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We Should Know Exactly Who Funded Last Week’s Right-Wing Riot

Last week’s right-wing riot at the Capitol was egged on by politicians and organizations that have received substantial dark-money funding from corporate interests. It's past time to enact reforms to end the era of dark money — and find out who exactly is bankrolling the anti-democratic far right.

A pro-Trump mob floods into the Capitol Building after breaking into it on January 6, 2021 in Washington, DC. (Jon Cherry / Getty Images)

If you are a billionaire or a corporation in America today, you can bankroll right-wing politicians and the radical right-wing movement that staged last week’s violent insurrection at the US Capitol — and you can do so with impunity. You don’t have to fear social ostracization, political consequences, or a consumer backlash, because right now, you can remain anonymous by funneling your cash through political groups that operate in the shadows.

Deterring this continued financing of violent right-wing radicalism — and allowing Americans to know who exactly is funding this dangerous movement — will require a new Biden administration and a Democratic Congress to finally enact long-overdue reforms to end the era of dark money.

Remember: Last week’s uprising at the Capitol was not some spontaneous grassroots conflagration — ABC News reported that “President Donald Trump’s political apparatus worked behind the scenes with pro-Trump groups to plan and promote events in Washington, D.C., that ultimately led to Wednesday’s attack on Congress.”

Following that assault, Americans have been reminded that billionaires, lobbying organizations, and name-brand corporations have knowingly sponsored the politicians and groups that egged on the mayhem in hopes of overturning the national election — and a handful of those corporations have said that they will suspend political action committee (PAC) donations to individual lawmakers who tried to overturn the election.

While that’s good news, PAC donations to individual politicians are only a small slice of all the resources financing the insurrectionist GOP — and existing laws and rules only provide the public a partial snapshot of the money fueling the radical right. Right now, an increasing portion of resources flooding into politics is going into dark money groups that do not have to disclose their donors. OpenSecrets estimated that dark money groups injected more than $750 million into the 2020 elections — and that does not account for other dark money that funds propaganda, misinformation, and astroturf organizing. It should not be controversial to subject dark money to sunlight and disclosure.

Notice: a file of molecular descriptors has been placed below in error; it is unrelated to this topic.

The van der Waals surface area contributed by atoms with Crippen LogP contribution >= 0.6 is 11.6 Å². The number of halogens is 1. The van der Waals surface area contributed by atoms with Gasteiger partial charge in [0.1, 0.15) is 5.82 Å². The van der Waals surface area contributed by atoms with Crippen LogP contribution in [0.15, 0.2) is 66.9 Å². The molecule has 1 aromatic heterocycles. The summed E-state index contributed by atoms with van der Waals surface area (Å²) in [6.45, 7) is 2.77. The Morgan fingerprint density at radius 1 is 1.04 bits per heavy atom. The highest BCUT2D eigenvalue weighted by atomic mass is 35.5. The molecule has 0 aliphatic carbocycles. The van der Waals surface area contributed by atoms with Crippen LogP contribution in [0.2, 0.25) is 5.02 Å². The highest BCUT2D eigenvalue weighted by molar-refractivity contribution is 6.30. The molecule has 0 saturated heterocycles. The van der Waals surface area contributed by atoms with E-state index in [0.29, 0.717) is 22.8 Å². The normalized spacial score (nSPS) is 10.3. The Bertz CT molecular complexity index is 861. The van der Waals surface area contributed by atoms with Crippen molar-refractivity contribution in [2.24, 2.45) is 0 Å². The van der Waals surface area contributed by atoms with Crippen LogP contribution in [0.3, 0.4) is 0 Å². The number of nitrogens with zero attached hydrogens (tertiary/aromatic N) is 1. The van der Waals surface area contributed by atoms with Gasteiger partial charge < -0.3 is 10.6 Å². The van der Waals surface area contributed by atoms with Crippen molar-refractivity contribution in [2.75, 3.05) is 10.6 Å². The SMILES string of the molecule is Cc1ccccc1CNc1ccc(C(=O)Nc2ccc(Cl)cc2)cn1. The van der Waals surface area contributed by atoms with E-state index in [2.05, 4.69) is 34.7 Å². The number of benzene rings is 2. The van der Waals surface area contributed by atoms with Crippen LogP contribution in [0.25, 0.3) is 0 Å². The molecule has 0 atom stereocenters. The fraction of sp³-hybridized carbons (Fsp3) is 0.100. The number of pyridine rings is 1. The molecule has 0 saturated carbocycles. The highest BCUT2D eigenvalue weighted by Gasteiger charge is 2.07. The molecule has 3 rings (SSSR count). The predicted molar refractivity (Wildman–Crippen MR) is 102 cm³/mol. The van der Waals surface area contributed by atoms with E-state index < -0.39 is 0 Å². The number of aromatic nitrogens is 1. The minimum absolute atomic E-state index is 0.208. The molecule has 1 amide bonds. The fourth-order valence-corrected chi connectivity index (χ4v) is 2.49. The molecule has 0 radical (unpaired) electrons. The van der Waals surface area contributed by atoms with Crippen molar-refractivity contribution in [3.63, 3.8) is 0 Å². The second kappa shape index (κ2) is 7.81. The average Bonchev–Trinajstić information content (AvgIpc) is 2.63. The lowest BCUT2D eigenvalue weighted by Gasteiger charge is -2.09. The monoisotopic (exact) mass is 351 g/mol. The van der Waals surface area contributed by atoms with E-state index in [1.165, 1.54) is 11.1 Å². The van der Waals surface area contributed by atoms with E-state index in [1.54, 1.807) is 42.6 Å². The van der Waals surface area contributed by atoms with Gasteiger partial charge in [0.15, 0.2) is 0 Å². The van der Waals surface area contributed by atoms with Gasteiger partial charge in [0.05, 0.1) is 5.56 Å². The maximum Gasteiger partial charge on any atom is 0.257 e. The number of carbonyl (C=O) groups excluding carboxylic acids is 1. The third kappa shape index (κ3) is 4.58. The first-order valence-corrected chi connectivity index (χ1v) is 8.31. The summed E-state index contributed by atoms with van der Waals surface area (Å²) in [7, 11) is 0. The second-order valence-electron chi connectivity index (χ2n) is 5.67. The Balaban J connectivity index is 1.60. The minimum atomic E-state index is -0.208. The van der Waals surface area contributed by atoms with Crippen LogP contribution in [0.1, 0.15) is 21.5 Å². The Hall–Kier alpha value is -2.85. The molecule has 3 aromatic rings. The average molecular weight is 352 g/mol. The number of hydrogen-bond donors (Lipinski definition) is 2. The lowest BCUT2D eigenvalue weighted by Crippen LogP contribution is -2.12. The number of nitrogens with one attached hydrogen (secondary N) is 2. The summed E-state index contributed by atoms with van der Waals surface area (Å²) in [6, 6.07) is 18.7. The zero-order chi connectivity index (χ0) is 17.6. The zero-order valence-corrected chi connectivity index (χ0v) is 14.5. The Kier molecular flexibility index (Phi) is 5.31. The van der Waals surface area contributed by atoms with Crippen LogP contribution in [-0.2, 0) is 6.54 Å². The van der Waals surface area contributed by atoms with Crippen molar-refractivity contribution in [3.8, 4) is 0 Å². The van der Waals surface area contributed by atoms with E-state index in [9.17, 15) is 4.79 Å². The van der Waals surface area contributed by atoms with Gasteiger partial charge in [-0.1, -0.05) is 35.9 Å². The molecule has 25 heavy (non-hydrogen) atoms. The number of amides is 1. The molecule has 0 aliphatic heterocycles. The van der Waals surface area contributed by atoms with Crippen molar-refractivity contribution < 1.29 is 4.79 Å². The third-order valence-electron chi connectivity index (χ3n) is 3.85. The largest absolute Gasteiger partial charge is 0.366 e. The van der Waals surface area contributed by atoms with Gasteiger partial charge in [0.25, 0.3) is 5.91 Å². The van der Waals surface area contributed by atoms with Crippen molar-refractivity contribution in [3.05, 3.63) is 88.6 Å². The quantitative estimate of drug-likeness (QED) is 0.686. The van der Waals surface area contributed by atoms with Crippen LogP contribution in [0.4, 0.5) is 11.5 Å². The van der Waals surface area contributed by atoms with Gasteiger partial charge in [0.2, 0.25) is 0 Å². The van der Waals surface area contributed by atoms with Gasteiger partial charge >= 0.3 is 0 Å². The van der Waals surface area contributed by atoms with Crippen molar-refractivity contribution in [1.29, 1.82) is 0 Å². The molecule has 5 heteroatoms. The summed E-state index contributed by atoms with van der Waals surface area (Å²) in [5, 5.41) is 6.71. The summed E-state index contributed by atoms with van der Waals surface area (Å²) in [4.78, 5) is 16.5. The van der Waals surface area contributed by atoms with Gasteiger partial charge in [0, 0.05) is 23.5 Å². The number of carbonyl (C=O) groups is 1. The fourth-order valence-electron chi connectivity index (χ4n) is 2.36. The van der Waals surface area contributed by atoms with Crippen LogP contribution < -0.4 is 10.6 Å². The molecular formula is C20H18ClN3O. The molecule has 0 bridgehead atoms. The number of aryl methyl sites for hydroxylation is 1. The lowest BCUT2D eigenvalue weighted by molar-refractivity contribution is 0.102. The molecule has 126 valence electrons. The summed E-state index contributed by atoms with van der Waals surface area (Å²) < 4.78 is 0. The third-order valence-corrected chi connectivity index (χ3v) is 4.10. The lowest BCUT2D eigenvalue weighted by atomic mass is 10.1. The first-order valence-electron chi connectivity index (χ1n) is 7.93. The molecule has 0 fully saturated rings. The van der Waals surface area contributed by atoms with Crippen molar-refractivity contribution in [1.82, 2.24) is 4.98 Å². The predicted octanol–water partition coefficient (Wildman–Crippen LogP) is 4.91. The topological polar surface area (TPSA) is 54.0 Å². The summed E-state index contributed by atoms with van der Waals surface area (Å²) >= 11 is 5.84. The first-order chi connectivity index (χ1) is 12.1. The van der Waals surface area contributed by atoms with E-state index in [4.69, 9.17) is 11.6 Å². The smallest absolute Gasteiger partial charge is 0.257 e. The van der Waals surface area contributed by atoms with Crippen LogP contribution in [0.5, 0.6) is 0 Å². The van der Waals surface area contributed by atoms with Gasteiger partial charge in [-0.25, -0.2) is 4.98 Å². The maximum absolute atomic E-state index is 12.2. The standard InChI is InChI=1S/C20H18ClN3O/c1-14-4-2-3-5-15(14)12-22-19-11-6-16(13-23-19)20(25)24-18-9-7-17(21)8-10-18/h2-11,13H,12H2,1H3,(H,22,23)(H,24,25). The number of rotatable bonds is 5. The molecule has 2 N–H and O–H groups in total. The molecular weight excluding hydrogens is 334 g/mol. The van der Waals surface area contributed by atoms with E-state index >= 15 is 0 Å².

In the name of protecting national security, lawmakers recently passed bipartisan legislation requiring more transparency from anonymous shell corporations. The same logic should apply to dark money in an era of violent insurrection.

These seven steps would let investors, consumers, journalists, watchdog groups, and government agencies know who’s funding the assault on our democracy.

1. Require corporate disclosure of all political spending.

The Securities and Exchange Commission (SEC) can require publicly traded corporations to fully disclose all spending on politics — including donations to 501(c)(4) dark money groups that have funneled money to the Republican groups that promoted last week’s insurrection.

Public interest groups pressed the Obama administration to enact such disclosure requirements, but the administration’s SEC chief, Mary Jo White, refused. The Republican-controlled Congress in 2015 then included language statutorily barring the agency from enacting such a rule in the annual congressional spending bill — and the provision has been reauthorized each year in subsequent spending bills, including the one that passed in late December.

“None of the funds made available by this act shall be used by the Securities and Exchange Commission to finalize, issue, or implement any rule, regulation, or order regarding the disclosure of political contributions, contributions to tax exempt organizations, or dues paid to trade associations,” the provision says.

Biden can select an SEC chief who supports such a rule, and congressional Democrats can now strip out that language from new spending bills. To prevent delays, shenanigans, or inevitable attempts to water down the initiative, Democrats can additionally reintroduce an existing proposal statutorily forcing the SEC to issue regulations requiring public companies to disclose their political contributions.

2. Require dark money nonprofits to disclose their donors.

A dark money arm of the Republican Attorneys General Association (RAGA) was one of several nonprofits that helped direct people to the protest before the insurrection at the Capitol, according to Documented. The shadowy organization, called the Rule of Law Defense Fund (RLDF), sent out robocalls urging people to “march to the Capitol Building and call on Congress to stop the steal.”

A group calling itself the “Rule of Law Defense Fund” supporting efforts to overturn a national election is about as Orwellian as it gets — but if you try to follow the money behind the organization, you hit a brick wall.

Indeed, while RAGA discloses its donors, records show that more than 10 percent of the money it raised last election cycle came from the Judicial Crisis Network (JCN) and its parent organization, called the Concord Fund, which collectively donated $3.7 million. JCN separately reported donating $700,000 to RLDF between mid-2018 and mid-2019.